The play opens with Alison at the ironing board and Jimmy and Cliff in easy chairs reading the Sunday papers. Jimmy complains that half the book review he is reading in his "posh" paper is in French. He asks Alison if that makes her feel ignorant and she replies that she wasn't listening to the question. Immediately one of the main themes is introduced, Jimmy's railing against the inertia of Alison and the inertia of the whole middle-class of England. Jimmy teases Cliff about being uneducated and ignorant and Cliff good naturedly agrees with him. Jimmy says that Alison hasn't had a thought for years and she agrees. Jimmy is depressed by their Sunday routine and says their youth is slipping away. He says,"Let's pretend that we're human beings and that we're actually alive." Cliff complains about the smoke from Jimmy's pipe. When Alison says she has gotten used to it, Jimmy says she would get used to anything in a few minutes. He then rails about the fact that"Nobody thinks, nobody cares. No beliefs, no convictions and no enthusiasms." He says that England has lost her soul, that it is dreary living in...
(The entire section is 585 words.)
Act II Summary
Act II, scene 1
It is evening two weeks later. Helena and Alison are getting ready to go to church. Jimmy is in Cliff's room practicing jazz on his trumpet. Jimmy's friend Hugh and Hugh's working-class mother, who provided the money needed to start the candy business, are discussed. Alison talks of being cut off from the kind of people she had always known. She still hasn't told Jimmy she is pregnant. After Cliff and Jimmy enter, Jimmy launches into another attack on the Establishment in general and Alison's mother in particular. He then tells of keeping his father company as he lay dying for months and says he "learnt at an early age what it was to be angry—angry and helpless." Jimmy is called to the phone. Helena tells Alison that she has telegraphed Alison's father to come and take her home. Jimmy returns and says Hugh's mother has had a stroke and he will go to London to be with her. He tells Alison he needs her to go with him. She leaves with Helena.
Act II, scene 2
It is the following evening and Colonel Redfern, Alison's father, is visiting. Redfern is bemused by the modern England; he spent his whole career, from 1913 to 1947, in the colonial service in India. He sees some right on Jimmy's side and was horrified by his wife's brutal attempts to prevent Alison from marrying Jimmy. He says he and Alison are much alike in that they both "like to sit on a fence. It is rather comfortable." Alison tries to explain why she...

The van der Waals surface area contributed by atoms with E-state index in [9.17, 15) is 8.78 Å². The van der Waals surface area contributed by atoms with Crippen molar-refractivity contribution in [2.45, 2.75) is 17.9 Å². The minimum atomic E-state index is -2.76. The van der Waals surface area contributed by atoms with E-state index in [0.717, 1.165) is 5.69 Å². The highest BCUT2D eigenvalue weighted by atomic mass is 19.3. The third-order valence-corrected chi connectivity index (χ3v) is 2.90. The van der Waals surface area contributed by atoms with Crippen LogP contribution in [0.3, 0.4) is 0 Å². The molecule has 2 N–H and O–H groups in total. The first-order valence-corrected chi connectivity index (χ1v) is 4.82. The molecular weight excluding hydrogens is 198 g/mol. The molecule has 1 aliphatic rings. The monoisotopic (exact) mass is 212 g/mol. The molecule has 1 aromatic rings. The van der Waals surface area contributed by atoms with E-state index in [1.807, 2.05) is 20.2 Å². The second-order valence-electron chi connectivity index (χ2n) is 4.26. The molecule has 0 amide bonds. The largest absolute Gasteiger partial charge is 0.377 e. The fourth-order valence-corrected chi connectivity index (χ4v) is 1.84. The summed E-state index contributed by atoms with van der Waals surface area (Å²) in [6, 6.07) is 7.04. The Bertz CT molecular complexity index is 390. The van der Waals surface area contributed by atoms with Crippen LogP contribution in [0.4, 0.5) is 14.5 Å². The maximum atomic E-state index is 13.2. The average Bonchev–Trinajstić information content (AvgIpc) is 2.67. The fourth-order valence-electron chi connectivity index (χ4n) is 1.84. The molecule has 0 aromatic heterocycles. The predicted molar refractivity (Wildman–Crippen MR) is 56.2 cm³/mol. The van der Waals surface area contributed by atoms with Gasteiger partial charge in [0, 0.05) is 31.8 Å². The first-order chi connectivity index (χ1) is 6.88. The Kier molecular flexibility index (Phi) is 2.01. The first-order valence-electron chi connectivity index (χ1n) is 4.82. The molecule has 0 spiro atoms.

(The entire section is 401 words.)
Act III Summary
Act III, scene 1
It is early Sunday evening several months later. Jimmy and Cliff are sprawled in their armchairs reading the Sunday newspapers and Helena is at the ironing board. All seems very relaxed They talk about a newspaper article and Jimmy starts in on religion and politics. They then go into a vaudeville routine and Helena joins in. Jimmy and Cliff do a song and dance and end with playful wrestling. Cliff's shirt gets dirty and Helena leaves to wash it. Cliff says he is going to move out and give up the candy stall. He says he might find a woman of his own. When Helena returns with his shirt, Cliff hangs it over the gas fire in his room. Helena tells Jimmy that she loves him and has always wanted him. The door opens and Alison enters, looking ill and obviously thin. Jimmy exits and leaves the two women looking at each other.
Act III, scene 2
It is moments later. There is the sound of Jimmy's trumpet from across the hall. Alison has suffered a miscarriage. She says she doesn't know why she came, that she doesn't want to cause a breach between Helena and Jimmy. Helena says that it is all over between her and Jimmy, that she realizes that what she has been doing is wrong, and she can't live with that. She calls Jimmy in and tells him she is going to leave, and she does. Alison says she will go. Jimmy berates her for not sending flowers to the funeral. Then he softens and talks of the old bear going through the forest of...
(The entire section is 344 words.)